Sept. 28 (Bloomberg) -- Vietnam’s government bonds dropped, pushing the three-year yield to a two-month high, after Moody’s Investors Service cut the country’s credit rating for the first time since 2010. The dong weakened.
The foreign- and local-currency government debt ratings were lowered to B2 from B1, with a stable outlook, Moody’s said in a statement today, citing lower growth prospects and risks to the state balance sheet from “weaknesses” in the banking system. That is five steps below investment grade and the same as Egypt and Cambodia.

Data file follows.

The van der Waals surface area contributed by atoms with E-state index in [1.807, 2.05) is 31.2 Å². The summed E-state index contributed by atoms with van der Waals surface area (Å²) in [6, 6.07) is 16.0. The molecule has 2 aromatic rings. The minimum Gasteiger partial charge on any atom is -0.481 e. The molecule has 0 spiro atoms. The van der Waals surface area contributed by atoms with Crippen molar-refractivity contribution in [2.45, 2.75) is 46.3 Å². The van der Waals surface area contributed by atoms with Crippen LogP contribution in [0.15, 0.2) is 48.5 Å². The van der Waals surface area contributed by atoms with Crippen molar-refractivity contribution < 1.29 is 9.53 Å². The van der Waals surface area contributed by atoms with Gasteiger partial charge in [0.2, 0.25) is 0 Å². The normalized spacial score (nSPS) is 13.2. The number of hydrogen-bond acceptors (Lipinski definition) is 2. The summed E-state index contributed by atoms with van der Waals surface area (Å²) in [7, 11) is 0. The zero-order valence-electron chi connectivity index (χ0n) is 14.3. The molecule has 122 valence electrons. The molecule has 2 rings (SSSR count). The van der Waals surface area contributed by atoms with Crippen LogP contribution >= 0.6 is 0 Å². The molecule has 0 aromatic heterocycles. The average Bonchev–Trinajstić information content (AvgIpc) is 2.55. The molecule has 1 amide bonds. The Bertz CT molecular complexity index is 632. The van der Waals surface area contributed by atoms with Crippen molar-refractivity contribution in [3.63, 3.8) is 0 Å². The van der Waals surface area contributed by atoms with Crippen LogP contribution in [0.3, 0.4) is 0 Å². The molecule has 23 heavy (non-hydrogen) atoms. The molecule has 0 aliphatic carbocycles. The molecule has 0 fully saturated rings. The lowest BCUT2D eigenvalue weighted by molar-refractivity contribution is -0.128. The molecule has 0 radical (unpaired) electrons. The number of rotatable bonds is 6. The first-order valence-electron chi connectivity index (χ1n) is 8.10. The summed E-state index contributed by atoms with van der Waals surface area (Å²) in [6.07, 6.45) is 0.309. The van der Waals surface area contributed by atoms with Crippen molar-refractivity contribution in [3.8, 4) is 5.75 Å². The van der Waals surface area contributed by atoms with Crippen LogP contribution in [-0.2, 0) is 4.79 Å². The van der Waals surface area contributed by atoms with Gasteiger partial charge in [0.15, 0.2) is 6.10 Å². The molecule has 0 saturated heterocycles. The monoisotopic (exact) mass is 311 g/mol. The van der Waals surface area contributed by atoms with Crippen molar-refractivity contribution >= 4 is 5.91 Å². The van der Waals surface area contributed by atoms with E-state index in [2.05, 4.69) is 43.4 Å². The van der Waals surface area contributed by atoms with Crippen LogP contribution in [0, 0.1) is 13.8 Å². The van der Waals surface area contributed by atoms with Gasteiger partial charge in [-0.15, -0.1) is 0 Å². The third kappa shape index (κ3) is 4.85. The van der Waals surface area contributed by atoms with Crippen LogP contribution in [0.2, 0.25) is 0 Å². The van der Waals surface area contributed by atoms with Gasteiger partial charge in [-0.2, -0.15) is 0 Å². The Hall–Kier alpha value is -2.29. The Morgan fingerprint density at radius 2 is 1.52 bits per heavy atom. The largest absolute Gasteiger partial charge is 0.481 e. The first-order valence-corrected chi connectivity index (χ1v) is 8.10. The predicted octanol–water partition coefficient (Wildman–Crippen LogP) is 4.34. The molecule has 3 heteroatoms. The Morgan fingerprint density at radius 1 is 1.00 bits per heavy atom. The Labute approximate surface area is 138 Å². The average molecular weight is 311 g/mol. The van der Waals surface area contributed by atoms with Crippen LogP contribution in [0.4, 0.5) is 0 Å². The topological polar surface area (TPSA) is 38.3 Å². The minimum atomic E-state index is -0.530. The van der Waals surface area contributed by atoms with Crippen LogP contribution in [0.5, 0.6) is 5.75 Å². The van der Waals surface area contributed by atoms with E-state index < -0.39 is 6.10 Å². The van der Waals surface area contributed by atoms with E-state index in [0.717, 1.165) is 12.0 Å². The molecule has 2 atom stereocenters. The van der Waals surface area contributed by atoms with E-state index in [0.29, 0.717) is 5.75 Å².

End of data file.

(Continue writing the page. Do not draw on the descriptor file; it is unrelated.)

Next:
“The cut put some negative effects on bond prices and may also make government debt less attractive to foreigners,” said Nguyen Duy Phong, a Ho Chi Minh City-based analyst at Viet Capital Securities.
The yield on the three-year notes rose three basis points, or 0.03 percentage point, to 9.91 percent, according to a daily fixing from banks compiled by Bloomberg. That was the highest level since July 19. The yield advanced 18 basis points this week, 33 basis points this month and 28 basis points since the end of June.
The dong weakened 0.1 percent to 20,885 per dollar as of 3:41 p.m. in Hanoi, according to data compiled by Bloomberg. The central bank set its reference rate at 20,828, unchanged since Dec. 26, according to its website. The currency is allowed to trade as much as 1 percent on either side of the fixing.
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